3. Since epoch time is in seconds, we're dividing by 86400 (number of seconds in a day) to get the number of days. Keep in mind that this is integer division so it'll be rounded down.

Show a different message based on day of week

{% assign day = 'now' | date: '%A' %}
{% if day == 'Friday' %}
Have a great weekend!
{% else %}
{% endif %}

Looping through properties

For this example, imagine each person has in their profile a list of friends, and you want to include this list in a message. Here's an example of what the data you send to Gist might look like in Javascript:

  email: "",
  friends: "Elaine, George, Kramer"

When you're composing messages for this contact, you can display his friend list using a Liquid for loop:

{% assign friends = subscriber.friends | split: ", " %}

{% for person in friends %}
  {{ person }}<br/>
{% endfor %}

And that's it! That'll display:


Conditional content

{% if subscriber.tags contains 'tag1' %}

This text will be sent to Contacts with the "tag1' tag on their profile.

{% endif %}

As seen inside Gist Email Composer: (Color added to show different components of Liquid Tag)

Add multiple variables to your liquid tag.

Gist allows you add more than one variable to your liquid tag. Now you can send 1 email, and Contacts will receive different messages depending on which property they have or don't have.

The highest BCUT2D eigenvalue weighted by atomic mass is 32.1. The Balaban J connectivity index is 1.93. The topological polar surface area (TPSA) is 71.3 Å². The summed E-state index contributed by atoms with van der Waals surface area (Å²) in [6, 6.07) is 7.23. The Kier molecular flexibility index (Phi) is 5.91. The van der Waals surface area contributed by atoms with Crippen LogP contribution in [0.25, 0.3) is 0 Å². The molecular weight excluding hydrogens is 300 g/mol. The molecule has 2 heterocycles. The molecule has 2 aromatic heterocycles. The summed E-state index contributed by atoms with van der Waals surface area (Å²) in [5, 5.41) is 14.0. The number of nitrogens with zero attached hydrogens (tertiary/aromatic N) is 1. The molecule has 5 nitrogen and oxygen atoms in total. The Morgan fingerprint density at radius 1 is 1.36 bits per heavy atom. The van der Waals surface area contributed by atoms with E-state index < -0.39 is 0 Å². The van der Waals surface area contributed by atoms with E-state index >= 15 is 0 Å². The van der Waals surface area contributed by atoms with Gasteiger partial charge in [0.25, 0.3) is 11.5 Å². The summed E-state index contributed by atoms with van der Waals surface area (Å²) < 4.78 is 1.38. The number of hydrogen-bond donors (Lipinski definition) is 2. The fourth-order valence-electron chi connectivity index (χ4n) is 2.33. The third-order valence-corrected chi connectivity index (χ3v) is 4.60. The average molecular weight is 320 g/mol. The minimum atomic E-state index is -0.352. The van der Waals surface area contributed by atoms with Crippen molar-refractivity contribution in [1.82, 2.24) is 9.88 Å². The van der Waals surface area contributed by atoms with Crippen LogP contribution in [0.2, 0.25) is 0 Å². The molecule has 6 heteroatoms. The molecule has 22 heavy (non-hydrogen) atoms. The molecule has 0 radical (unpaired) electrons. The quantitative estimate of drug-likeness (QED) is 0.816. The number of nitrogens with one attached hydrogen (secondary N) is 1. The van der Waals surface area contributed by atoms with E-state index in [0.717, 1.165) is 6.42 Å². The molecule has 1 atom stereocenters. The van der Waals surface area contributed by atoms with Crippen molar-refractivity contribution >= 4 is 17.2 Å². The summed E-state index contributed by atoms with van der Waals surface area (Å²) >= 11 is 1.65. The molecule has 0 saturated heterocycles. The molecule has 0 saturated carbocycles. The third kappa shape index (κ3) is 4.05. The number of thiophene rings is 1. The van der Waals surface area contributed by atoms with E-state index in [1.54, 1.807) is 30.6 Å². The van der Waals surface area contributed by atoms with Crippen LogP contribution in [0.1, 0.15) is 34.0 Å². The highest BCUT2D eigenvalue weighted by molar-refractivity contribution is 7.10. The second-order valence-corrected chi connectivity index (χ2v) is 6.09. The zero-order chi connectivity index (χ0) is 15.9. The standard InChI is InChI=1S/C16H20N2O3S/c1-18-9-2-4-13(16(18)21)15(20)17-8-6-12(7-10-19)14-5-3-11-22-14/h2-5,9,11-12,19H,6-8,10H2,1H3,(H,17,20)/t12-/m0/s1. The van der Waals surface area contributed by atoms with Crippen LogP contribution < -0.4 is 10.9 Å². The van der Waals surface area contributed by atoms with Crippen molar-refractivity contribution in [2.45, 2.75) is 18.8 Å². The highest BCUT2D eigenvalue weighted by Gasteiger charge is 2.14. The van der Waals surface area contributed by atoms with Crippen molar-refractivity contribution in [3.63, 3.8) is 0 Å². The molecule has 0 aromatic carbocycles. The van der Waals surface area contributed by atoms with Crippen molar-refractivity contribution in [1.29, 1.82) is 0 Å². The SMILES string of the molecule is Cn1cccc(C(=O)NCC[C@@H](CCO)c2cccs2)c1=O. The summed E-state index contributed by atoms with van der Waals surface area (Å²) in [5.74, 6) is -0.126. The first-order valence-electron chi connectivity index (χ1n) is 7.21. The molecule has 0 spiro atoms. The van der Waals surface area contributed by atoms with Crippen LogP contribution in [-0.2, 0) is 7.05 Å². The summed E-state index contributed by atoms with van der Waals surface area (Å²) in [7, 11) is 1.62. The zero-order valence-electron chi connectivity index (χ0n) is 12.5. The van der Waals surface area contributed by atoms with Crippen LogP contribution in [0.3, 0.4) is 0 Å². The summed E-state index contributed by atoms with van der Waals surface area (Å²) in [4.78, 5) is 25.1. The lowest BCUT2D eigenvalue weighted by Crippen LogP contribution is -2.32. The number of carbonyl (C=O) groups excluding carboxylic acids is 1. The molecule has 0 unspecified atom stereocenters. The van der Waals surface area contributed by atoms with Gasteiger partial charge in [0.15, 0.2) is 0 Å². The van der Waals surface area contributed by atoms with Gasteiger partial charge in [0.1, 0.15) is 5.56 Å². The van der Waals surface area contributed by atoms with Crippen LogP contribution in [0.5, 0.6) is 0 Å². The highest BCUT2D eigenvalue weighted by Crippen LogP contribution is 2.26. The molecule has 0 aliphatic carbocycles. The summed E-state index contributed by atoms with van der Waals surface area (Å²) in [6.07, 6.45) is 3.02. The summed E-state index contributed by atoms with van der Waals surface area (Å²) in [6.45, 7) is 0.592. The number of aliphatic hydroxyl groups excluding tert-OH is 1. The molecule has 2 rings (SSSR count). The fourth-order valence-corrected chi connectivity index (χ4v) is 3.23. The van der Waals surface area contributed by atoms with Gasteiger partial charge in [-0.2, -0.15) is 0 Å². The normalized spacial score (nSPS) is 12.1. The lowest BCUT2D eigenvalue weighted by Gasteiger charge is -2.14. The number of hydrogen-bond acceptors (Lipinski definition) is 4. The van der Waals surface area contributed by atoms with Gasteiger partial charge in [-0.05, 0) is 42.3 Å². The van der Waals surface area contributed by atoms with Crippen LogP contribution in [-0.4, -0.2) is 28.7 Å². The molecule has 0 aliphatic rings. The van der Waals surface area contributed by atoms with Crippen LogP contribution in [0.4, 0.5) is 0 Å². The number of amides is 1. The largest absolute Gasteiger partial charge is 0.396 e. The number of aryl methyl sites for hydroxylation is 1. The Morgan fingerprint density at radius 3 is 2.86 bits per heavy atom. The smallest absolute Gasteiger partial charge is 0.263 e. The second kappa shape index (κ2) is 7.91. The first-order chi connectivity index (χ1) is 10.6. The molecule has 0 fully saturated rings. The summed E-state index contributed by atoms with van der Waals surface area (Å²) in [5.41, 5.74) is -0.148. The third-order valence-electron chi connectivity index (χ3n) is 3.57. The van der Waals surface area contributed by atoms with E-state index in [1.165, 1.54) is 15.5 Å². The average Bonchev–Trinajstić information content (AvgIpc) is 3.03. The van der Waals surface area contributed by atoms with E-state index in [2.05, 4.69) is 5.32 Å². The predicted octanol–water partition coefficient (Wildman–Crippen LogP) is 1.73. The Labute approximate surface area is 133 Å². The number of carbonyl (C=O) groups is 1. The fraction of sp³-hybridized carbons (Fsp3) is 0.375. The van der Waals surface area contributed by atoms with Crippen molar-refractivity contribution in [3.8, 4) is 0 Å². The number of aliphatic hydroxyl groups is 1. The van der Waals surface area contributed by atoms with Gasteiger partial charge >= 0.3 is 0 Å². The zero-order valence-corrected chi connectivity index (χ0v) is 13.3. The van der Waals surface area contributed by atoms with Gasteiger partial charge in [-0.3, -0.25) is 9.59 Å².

Email message example text is bolded.

{% if subscriber.tags contains "tag1" %}

This text will be sent to Contacts with the "tag1' tag on their profile.

{% elsif subscriber.tags contains  "tag2" %}

This text will be sent to Contacts with the "tag2' tag on their profile.

{% else %}

This text will be sent to Contacts that do not have "tag1" or tag2" on their profile.

{% endif %}

As seen inside Gist Email Composer: (Color added to show different components of Liquid Tag)

These are the operators that can be used:

Comparison operators can be used with if,elsif, else and unless tags; they don’t work anywhere else in Liquid.